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    • #3
      You heard right about the WFCO, they are notorious for not actually ever doing a bulk charge up to 14.4V. Mine behaves this way as well, 13.6V is the highest I'll ever see from shore power. So as a full timer, you'll definitely want to replace the WFCO as better backup charging source. I have heard good things about PD converters, are they the ones with the Wizard Pendant that allows you to manually enter the bulk charge phase? There are Boondocker models as well, the RV internet forums love to suggest chatting with Randy at bestconverters dot com about replacing the WFCO with something that does a better job of bulk charging. Even with a proper-performing converter, it still takes 12+ hours to get to a full charge from shore/generator power. But having a proper bulk charge voltage will get you to the 90%-ish state more quickly which is usually enough to get by.
      I'm an RV camper, mine has 280 watts of solar

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      • #4
        Regarding the solar, I believe it is best to have matching panels rather than mix-and-match. If you're investing on full time, may as well do it right from scratch.
        I'm an RV camper, mine has 280 watts of solar

        Comment


        • #5
          Hi @weldman! I just wanted to say hi from Helena, fellow Montanan here.
          Sorry to threadjack MG1965
          I'm an RV camper, mine has 280 watts of solar

          Comment


          • #6
            Originally posted by ewarnerusa View Post
            Hi @weldman! I just wanted to say hi from Helena, fellow Montanan here.
            Sorry to threadjack MG1965
            I'm on the other side of the state in Miles City, or I should say about 35 miles off grid and that's the city on my address. Been through Helena few times, not bad place but too many regulations.
            I'm a full time RV camper too at the current statistics of power I put in previous posts, currently in Texas snow birding.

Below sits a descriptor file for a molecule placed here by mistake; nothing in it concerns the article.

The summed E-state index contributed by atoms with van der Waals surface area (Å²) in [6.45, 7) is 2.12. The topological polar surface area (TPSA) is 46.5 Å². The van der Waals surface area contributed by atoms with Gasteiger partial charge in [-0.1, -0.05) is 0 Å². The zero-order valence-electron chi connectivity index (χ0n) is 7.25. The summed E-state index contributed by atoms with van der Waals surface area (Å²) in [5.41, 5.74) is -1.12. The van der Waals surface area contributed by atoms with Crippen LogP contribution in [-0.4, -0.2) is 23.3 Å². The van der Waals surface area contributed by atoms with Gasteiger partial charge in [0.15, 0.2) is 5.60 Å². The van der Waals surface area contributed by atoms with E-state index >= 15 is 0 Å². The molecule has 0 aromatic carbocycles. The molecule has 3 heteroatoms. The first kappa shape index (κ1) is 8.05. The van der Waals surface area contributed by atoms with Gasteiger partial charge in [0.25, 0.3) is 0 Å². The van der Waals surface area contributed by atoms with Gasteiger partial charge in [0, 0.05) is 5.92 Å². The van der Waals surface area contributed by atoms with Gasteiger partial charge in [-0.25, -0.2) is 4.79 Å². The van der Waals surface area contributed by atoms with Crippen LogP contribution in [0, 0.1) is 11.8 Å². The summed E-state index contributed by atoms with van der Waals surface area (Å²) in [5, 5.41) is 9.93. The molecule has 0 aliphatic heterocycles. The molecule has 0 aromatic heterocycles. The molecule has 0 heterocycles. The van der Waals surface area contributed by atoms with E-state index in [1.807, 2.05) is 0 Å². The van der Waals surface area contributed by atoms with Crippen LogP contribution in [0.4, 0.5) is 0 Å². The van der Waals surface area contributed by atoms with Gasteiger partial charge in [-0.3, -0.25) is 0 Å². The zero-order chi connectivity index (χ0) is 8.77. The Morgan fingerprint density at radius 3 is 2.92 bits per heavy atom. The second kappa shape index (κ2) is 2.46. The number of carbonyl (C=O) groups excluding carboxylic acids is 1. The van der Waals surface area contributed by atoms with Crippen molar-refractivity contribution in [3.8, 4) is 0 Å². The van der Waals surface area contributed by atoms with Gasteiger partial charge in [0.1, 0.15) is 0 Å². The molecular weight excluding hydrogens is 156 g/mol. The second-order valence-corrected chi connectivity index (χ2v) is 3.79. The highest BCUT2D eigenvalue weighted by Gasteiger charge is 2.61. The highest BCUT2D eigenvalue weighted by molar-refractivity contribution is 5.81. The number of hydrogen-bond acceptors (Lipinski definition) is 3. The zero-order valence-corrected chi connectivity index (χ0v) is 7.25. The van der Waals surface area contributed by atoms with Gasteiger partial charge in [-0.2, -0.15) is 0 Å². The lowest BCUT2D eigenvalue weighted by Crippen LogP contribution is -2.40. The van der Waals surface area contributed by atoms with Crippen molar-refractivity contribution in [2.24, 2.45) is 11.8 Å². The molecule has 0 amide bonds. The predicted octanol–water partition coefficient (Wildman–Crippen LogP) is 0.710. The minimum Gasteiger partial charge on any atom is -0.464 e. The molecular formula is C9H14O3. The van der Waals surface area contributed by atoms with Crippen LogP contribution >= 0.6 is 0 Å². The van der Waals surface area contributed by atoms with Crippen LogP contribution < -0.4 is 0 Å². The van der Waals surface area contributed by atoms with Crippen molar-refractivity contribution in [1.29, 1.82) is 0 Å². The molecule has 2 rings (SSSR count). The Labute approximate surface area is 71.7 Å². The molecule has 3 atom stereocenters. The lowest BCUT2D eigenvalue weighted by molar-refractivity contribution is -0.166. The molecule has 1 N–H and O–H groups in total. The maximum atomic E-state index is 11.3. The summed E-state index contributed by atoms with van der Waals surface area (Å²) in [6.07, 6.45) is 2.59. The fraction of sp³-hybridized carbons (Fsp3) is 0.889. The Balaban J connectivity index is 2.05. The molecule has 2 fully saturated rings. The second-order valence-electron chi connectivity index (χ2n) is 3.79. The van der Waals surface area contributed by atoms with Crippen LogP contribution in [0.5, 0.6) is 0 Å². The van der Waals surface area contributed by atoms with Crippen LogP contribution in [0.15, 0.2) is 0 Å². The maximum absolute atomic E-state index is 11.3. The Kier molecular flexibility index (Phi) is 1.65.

Comment


            • #7
              Originally posted by MG1965 View Post
              Hi folks,

              The first is that, even with daily full sun (in winter in Southern California), my batteries are never fully charged in the course of the day (although they also never go below 12.5v unless we have two days without sun). I have oriented my rig such that the panels both face south, but they are flat on the roof (not tiltable), and there is a rooftop AC unit between them (so one panel is partially-shaded in the morning, and the other is partially-shaded in the afternoon -- see picture below). I do get 14.4v charging. I am thinking that I should add another solar panel. My charge controller can handle 510 watts, so perhaps I should add an additional 190 watt panel (for 510 watts in total)?
              It may be more cost effective to upgrade your charge controller from PWM to MPPT. Do you know what the voltage output of your panels is? Depending on the voltage upgrading to MPPT can yield a significant increase in output. PWM cannot increase current. If you have 20v & 6A from the panels your battery gets 6A @ 12v or (6A)(12v) = 72w. MPPT is able to buck the voltage and increase current so the input can be 20v instead of 12v. So 20v and 6A in would be bucked to 12v & 10A out for ~120w. A 66% increase.